Is there a Federal Inheritance Tax?

Federal Inheritance Tax

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It’s true. Most people think that the United States only has a federal estate tax (and yes, I know that technically there is no federal estate tax for 2010).

However, the United States also has an inheritance tax that taxes certain inheritances that are received by United States citizens and permanent resident aliens if the inheritance came from a “Covered Expatriate”. To see who exactly a Covered Expatriate is, see my article here.

Moreover, the inheritance tax can be an extremely expensive tax as it is taxed at the highest federal gift or estate tax rate. Currently, the highest rate is 35%, but this could potentially go as high as 50% after 2010.

Unlike the estate tax, which has a large exemption amount (i.e. you can pass on a lot of money before the tax hits), the inheritance tax exemption amount is minimal. You can only pass on an amount equal to the maximum amount that a person can gift annually under Section 2503(b) of the Internal Revenue Code, currently $13,000.

The federal inheritance tax became law when the Heart Act was passed in 2008. The Heart Act created Section 2801 of the Internal Revenue Code to try to collect a tax on the inheritance that United States persons received from wealthy relatives who had fled the United States for tax avoidance reasons.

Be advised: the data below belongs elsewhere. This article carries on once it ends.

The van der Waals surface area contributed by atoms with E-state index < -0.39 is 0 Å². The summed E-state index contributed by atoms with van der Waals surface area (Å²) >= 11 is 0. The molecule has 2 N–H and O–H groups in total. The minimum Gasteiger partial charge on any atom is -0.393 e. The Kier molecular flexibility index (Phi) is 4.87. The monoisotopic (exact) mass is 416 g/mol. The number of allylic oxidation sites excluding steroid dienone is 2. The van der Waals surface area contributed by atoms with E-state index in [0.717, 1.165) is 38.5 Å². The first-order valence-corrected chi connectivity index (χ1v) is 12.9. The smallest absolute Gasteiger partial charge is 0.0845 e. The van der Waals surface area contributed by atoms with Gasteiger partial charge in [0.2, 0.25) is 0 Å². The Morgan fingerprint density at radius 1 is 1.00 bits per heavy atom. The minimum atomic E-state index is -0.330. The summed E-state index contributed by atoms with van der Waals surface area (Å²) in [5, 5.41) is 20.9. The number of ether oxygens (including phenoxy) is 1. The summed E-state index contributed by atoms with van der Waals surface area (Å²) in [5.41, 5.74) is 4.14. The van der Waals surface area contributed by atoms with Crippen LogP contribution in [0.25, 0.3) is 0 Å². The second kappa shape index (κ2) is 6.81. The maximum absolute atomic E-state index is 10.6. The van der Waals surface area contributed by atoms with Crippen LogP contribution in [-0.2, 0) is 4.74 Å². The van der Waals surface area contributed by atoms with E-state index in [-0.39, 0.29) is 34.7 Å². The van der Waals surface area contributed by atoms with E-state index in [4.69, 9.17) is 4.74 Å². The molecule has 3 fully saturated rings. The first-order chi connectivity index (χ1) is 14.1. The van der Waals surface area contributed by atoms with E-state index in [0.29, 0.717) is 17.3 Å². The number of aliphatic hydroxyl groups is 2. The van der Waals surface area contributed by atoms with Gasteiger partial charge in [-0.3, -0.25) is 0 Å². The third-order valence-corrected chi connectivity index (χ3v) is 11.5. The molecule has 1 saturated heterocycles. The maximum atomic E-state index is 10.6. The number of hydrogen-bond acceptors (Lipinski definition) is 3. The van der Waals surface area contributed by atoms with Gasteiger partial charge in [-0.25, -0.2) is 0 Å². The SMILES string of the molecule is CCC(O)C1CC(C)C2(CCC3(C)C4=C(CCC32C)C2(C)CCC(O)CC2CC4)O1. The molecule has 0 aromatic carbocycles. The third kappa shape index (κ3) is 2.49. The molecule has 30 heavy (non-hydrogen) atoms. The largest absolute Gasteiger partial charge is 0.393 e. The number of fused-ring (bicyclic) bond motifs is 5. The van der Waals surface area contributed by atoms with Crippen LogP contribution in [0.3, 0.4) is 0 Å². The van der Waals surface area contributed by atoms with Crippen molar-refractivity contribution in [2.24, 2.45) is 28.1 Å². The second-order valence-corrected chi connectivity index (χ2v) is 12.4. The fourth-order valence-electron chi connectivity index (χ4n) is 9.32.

Since this is an inheritance tax, the tax is paid by the recipient, not the estate. This was done for jurisdictional reasons. It should be noted, however, that the recipient of the inheritance can receive a credit if an estate or inheritance tax was paid in another jurisdiction.

Spouses and charities are specifically exempt from paying this tax, so this tax is mainly going to apply to the children of wealthy parents who have expatriated from America. Due to the number of permanent resident aliens who are returning to their native country in this economy, and leaving adult children in America, it may actually affect a lot of people.

It should be noted that you can not simply get around this tax by giving money to a trust (foreign or domestic). Moreover, indirect gifts and bequests will also be taxed. It is a far reaching act that can also have massive income tax repercussions. To see more about this, read Income Tax Consequences of Expatriation.

If you are thinking about expatriating from the United States, there is some planning that can be done to avoid being treated as a Covered Person. At a minimum, there is planning that you can do to lessen the tax burden.

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